With Valentine’s Day happening soon, I thought it would be fun to do a post sharing some delightfully romantic books and movies, should you have any problems getting into the proper loving mood for the day (but if you’re like me, this is never truly a problem!). p.s. If you’re expecting
trashy salacious romance novels, you may want to stop reading now…
Note: I eschewed some of the obvious books and movie suggestions, because I’m assuming you’ve already encountered them.
I chose some shortish stories so that you can easily read within a week.
Of course Ms. Austen must be included in any romantic book list. I love this novel because is departs a little from Austen’s other novels in that the protagonist is an aging woman who is single because she spurned the love of her life over her family’s objections to him. She vacillates between her lingering love for him and her feelings of duty towards her family. It isn’t your typical Austen ending with everything magically working out to the satisfaction of all parties involved, but it being Jane Austen, the end is delightful all the same.
If you’re a North and South fan, then this book is for you. The story line is a little similar (class tensions run high between the characters in nineteenth century England), but has the added bonus of a murder and an ensuing mystery involving a working-class girl and the two men (one wealthy, one working-class) vying for her love.
Ms. Bronte’s first published novel, and a unique one in that she uses a male narrator, something she would never repeat. While it lacks the passion and plot twists of Jane Eyre, it is a story based on Ms. Bronte’s own experience being educated abroad, and hints at the dreams she entertained of her unrequited, passionate love for one of her professors being returned.
Not exactly a happy story of an army soldier and a nurse who meet on the battlefront during World War I, but it is deeply moving. You may even find yourself in tears at certain parts as events around the lovers unravel and their love is tested.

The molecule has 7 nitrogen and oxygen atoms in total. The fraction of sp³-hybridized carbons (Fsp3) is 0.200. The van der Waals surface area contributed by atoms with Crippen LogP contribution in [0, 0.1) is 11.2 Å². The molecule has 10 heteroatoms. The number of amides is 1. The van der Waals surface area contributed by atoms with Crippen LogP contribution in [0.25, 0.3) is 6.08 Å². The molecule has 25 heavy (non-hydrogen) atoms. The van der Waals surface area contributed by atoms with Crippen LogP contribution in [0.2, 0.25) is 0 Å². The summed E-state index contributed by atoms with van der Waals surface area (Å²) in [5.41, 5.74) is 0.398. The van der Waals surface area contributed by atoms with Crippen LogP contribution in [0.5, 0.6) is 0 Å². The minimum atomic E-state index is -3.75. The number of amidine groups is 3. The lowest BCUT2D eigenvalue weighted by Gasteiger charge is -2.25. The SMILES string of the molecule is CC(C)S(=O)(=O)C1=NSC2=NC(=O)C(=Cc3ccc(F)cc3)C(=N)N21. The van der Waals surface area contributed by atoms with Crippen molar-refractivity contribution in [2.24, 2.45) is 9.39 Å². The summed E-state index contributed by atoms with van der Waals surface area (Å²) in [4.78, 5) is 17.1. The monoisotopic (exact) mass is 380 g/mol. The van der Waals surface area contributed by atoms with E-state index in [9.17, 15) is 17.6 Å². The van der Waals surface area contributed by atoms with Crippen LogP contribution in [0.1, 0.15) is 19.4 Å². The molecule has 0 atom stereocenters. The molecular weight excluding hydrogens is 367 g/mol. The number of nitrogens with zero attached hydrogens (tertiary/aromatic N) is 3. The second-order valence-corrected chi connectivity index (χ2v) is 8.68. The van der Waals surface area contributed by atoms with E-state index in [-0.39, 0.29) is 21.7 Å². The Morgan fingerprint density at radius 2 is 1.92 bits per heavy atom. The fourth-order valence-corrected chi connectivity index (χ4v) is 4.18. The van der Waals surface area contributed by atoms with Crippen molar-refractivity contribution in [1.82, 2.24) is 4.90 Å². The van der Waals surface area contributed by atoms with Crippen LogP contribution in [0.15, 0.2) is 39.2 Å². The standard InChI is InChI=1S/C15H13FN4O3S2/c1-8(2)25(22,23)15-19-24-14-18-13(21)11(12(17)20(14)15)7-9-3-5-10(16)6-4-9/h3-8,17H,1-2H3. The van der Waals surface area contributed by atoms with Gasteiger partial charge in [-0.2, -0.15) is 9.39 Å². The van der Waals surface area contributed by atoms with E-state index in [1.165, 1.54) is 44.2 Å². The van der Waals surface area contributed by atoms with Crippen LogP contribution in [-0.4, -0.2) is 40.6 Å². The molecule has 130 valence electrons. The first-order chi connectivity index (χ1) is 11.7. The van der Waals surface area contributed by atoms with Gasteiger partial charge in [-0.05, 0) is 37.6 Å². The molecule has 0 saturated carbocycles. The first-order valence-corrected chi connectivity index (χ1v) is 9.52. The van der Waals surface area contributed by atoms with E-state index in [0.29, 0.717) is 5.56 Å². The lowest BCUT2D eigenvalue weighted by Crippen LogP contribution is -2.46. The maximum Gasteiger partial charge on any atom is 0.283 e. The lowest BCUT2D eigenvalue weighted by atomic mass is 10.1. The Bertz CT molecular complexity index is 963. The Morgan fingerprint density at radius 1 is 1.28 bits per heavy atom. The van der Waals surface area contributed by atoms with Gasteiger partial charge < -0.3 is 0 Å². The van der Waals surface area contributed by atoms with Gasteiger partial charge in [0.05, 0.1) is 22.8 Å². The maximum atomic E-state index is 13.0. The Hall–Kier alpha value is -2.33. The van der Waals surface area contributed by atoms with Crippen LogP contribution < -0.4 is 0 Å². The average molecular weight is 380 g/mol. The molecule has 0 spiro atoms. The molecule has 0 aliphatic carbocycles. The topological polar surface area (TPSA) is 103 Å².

This is quite possibly the most fun romantic story you can read this week. Full of humor and wit, this story of a spinster governess who suddenly finds herself in the service of a popular show girl, aiding and abetting her in her romances, and, along the way, finding that she herself is in one too.
This is not one of Ms. Wharton’s well-known novels, but it is a sweet story of a young couple who are both penniless, living in the throes of European upper-crust society, and expected to marry for wealth. They meet, fall in love, and marry although they both know that financial concerns will eventually test their love. The couple spends the first year of their marriage sponging off of their wealthy friends so that they can continue their lavish lifestyle without sacrificing their romance. Eventually, the fun of sponging begins to wear off as they find that their hosts expect questionable favors in exchange… And as they face losing friends and places to stay, they begin to question whether their love can survive as well.
I’ll tell you upfront that I prefer classics and costume dramas over modern flicks. It’s the literature-lover in me, as I’m sure you can guess. I love the classics because the actors and actresses took their craft so seriously back then. I also admire they way that they all carried themselves with dignity and elegance, something that is missing from celebrities today.
I had watched this years ago when it came out, but had to watch again for a class assignment. (This was one assignment I didn’t mind doing…)
Jane Campion’s lush film revolves around a young, unsuccessful John Keats and his romance with the girl-next-door, Fanny Brawne. An unlikely match, yet Miss Brawne inspired some of Keats’ most poignant poetry. Read the poem before you watch the film.
A miniseries, but you can watch one episode a night to avoid spending hours in front of the tv (of course, if you can’t turn it off, that’s another thing altogether). While I’m a book purist who will always tell you “the book is better”, I don’t mind many of the departures this movie makes from the novels because it is conducted so well. Ethical dilemmas regarding employers and employees are presented, and we never see them resolved (because in reality, they never were in the nineteenth century) and the film raises many provocative questions about the moral duties and roles of employers and employees. In any case, against the background of class tension and strife, love begins to assert itself between two people who seem to find themselves at odds in their worldviews. This is one movie that will keep you on the edge of your seat for the enduring suspense of “will they, won’t they ever get together?!”
- Audrey Hepburn. 2. Gregory Peck. 3. Rome. What more do you need to know?
I’m sure there are more books and movies out there, but these are some of my favorites. What about yours? Please leave your suggestions in the comments if you want to share – I always enjoy hearing about new films and books!
Happy Weekend, Friends!
Until next time,